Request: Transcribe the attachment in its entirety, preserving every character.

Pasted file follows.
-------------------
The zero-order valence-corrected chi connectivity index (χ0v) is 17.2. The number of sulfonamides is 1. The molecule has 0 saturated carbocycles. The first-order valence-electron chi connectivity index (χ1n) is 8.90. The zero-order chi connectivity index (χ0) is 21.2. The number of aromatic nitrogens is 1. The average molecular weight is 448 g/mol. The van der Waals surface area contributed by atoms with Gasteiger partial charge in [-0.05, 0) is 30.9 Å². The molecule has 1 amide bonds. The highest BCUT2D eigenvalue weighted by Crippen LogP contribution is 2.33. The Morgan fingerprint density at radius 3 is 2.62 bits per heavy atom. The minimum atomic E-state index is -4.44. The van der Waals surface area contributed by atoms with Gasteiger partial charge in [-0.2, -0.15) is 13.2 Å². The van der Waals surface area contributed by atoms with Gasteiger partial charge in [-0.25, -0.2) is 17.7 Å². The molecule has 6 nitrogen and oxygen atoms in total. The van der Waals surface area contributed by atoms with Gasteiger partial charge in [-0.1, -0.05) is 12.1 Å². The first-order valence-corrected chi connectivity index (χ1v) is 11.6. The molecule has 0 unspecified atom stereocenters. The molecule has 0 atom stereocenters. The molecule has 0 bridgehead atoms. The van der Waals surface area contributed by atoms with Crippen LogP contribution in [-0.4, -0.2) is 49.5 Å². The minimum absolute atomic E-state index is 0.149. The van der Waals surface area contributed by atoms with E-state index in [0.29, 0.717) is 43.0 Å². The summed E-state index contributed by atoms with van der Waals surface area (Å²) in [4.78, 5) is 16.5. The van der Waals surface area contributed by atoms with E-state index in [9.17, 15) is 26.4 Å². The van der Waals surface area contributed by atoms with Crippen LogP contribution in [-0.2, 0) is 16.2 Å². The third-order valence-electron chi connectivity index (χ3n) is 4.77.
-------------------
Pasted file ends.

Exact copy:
The zero-order valence-corrected chi connectivity index (χ0v) is 17.2. The number of sulfonamides is 1. The molecule has 0 saturated carbocycles. The first-order valence-electron chi connectivity index (χ1n) is 8.90. The zero-order chi connectivity index (χ0) is 21.2. The number of aromatic nitrogens is 1. The average molecular weight is 448 g/mol. The van der Waals surface area contributed by atoms with Gasteiger partial charge in [-0.05, 0) is 30.9 Å². The molecule has 1 amide bonds. The highest BCUT2D eigenvalue weighted by Crippen LogP contribution is 2.33. The Morgan fingerprint density at radius 3 is 2.62 bits per heavy atom. The minimum atomic E-state index is -4.44. The van der Waals surface area contributed by atoms with Gasteiger partial charge in [-0.2, -0.15) is 13.2 Å². The van der Waals surface area contributed by atoms with Gasteiger partial charge in [-0.25, -0.2) is 17.7 Å². The molecule has 6 nitrogen and oxygen atoms in total. The van der Waals surface area contributed by atoms with Gasteiger partial charge in [-0.1, -0.05) is 12.1 Å². The first-order valence-corrected chi connectivity index (χ1v) is 11.6. The molecule has 0 unspecified atom stereocenters. The molecule has 0 atom stereocenters. The molecule has 0 bridgehead atoms. The van der Waals surface area contributed by atoms with Crippen LogP contribution in [-0.4, -0.2) is 49.5 Å². The minimum absolute atomic E-state index is 0.149. The van der Waals surface area contributed by atoms with E-state index in [0.29, 0.717) is 43.0 Å². The summed E-state index contributed by atoms with van der Waals surface area (Å²) in [4.78, 5) is 16.5. The van der Waals surface area contributed by atoms with E-state index in [9.17, 15) is 26.4 Å². The van der Waals surface area contributed by atoms with Crippen LogP contribution in [-0.2, 0) is 16.2 Å². The third-order valence-electron chi connectivity index (χ3n) is 4.77.